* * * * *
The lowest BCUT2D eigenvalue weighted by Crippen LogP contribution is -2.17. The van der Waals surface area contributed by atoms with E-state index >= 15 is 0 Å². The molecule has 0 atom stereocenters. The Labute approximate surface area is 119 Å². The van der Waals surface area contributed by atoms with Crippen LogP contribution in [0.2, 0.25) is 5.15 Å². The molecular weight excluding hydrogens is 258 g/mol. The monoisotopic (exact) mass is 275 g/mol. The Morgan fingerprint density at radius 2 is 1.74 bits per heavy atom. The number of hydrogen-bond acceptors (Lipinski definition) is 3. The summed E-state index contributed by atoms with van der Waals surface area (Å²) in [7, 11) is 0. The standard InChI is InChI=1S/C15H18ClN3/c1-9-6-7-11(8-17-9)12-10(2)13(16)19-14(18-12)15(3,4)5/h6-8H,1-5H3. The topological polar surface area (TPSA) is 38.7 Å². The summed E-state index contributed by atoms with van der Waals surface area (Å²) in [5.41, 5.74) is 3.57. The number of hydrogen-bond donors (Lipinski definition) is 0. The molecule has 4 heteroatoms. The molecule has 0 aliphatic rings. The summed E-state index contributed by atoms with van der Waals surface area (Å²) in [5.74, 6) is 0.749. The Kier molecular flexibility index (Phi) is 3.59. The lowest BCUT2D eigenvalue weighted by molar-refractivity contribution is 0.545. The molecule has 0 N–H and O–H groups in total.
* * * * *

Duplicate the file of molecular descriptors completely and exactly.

The lowest BCUT2D eigenvalue weighted by Crippen LogP contribution is -2.17. The van der Waals surface area contributed by atoms with E-state index >= 15 is 0 Å². The molecule has 0 atom stereocenters. The Labute approximate surface area is 119 Å². The van der Waals surface area contributed by atoms with Crippen LogP contribution in [0.2, 0.25) is 5.15 Å². The molecular weight excluding hydrogens is 258 g/mol. The monoisotopic (exact) mass is 275 g/mol. The Morgan fingerprint density at radius 2 is 1.74 bits per heavy atom. The number of hydrogen-bond acceptors (Lipinski definition) is 3. The summed E-state index contributed by atoms with van der Waals surface area (Å²) in [7, 11) is 0. The standard InChI is InChI=1S/C15H18ClN3/c1-9-6-7-11(8-17-9)12-10(2)13(16)19-14(18-12)15(3,4)5/h6-8H,1-5H3. The topological polar surface area (TPSA) is 38.7 Å². The summed E-state index contributed by atoms with van der Waals surface area (Å²) in [5.41, 5.74) is 3.57. The number of hydrogen-bond donors (Lipinski definition) is 0. The molecule has 4 heteroatoms. The molecule has 0 aliphatic rings. The summed E-state index contributed by atoms with van der Waals surface area (Å²) in [5.74, 6) is 0.749. The Kier molecular flexibility index (Phi) is 3.59. The lowest BCUT2D eigenvalue weighted by molar-refractivity contribution is 0.545. The molecule has 0 N–H and O–H groups in total.